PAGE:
- When a super stiff and strong result is needed, Kato is a natural choice.
- When very flexible and strong results are needed, CosClay, Papa’s Clay, Prism & Pro, Souffle, and Cernit are all good.
- If you just want to pick one brand and be done with choices, Cernit, Premo, Pardo, or Fimo Professional are excellent all-purpose brands.
- If you prefer to mix your own colors and want true primaries, Premo, Kato, Cernit Opaline, and Fimo Professional have true colors.
- To make polymer clay paintings where clay is spread on a surface, Souffle works nicely and Sculpey III might work if you can keep the base rigid.
- If you need the unbaked clay to flow, like when making hollow or pinch pot forms, enjoy using Souffle, Papa’s Clay, and Cernit Translucent.
Where to Buy Polymer Clay
In short, I think the best place to buy polymer clay is from reputable suppliers who keep up a high turnover, always have fresh clay, and are invested in finding other products that will help you with your claying adventures. Craft stores, while convenient, often have old stock and that can mean you’ll get hard and crumbly clay that will cause swearing and frustration. For more strategies on buying polymer clay and for a list of good suppliers that I trust, head over to my article How to Buy Polymer Clay.
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175 thoughts on “What’s the Best Polymer Clay Brand?”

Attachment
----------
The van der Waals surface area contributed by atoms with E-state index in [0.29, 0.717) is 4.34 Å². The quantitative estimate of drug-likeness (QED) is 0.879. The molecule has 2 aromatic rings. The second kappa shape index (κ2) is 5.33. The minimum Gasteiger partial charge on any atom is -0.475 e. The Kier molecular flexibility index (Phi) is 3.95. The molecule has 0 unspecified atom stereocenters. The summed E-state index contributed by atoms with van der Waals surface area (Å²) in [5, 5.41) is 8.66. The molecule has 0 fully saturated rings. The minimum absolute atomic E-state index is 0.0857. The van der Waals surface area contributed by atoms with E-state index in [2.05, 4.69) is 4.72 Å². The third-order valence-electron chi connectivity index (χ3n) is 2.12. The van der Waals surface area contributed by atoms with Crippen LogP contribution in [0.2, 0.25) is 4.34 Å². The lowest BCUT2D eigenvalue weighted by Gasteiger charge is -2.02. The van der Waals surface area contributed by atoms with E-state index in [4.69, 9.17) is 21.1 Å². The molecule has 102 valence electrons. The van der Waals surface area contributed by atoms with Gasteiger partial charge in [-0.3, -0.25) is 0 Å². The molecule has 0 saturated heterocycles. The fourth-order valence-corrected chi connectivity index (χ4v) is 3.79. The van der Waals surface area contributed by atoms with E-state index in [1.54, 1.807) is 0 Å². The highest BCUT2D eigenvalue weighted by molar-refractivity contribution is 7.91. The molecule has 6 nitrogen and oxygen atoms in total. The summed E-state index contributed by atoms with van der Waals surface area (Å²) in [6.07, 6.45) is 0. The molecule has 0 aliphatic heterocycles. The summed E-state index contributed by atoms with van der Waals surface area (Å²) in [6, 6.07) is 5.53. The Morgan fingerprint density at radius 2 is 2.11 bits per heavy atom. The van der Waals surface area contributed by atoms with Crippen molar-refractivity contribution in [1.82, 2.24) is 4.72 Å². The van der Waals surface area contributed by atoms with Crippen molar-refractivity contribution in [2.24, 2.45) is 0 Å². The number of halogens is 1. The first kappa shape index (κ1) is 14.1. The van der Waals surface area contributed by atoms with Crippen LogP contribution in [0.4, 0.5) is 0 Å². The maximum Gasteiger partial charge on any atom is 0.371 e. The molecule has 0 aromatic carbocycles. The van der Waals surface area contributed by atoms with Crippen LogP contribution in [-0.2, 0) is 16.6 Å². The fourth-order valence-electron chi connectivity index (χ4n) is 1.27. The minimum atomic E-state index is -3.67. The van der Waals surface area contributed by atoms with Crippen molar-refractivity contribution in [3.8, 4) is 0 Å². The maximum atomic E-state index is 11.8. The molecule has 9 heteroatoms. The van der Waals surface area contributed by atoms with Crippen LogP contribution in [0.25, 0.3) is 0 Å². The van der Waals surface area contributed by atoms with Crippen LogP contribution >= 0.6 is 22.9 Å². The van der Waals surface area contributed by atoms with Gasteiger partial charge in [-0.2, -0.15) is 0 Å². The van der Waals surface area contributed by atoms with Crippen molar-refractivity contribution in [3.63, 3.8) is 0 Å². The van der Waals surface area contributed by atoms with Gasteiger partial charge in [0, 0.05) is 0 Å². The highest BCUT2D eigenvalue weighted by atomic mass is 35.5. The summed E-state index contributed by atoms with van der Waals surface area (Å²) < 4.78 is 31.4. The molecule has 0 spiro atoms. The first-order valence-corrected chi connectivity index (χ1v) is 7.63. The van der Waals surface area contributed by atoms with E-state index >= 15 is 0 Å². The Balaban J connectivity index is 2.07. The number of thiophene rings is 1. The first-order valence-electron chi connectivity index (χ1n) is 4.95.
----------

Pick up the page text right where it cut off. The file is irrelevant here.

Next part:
I have started making decorative bead garlands using Kato. I condition the clay, use a cutter to get consistency in sizing the beads, use an awl to pierce the hole for stringing. Then I bake it.
I am curious if Kato is a good clay to paint on using acrylics. I would do this to have a variety of colors for beads that are not available in the actual clay color selection. If acrylics are okay, do I paint before baking?
Also I’m looking to use Rub and Buff for the same reason. Is it okay to put on the surface? Do I add it before or after baking?
Thanks in advance for your help1
Kato has a lot of problems keeping paint attached. For some reason it tends to bead up easily an then peel off readily. Rub and Buff is a metallic paste, sort of like wax, that is rubbed on the surface. It isn’t permanent the way paint should be. It scratches off readily just as you’d expect a wax to do.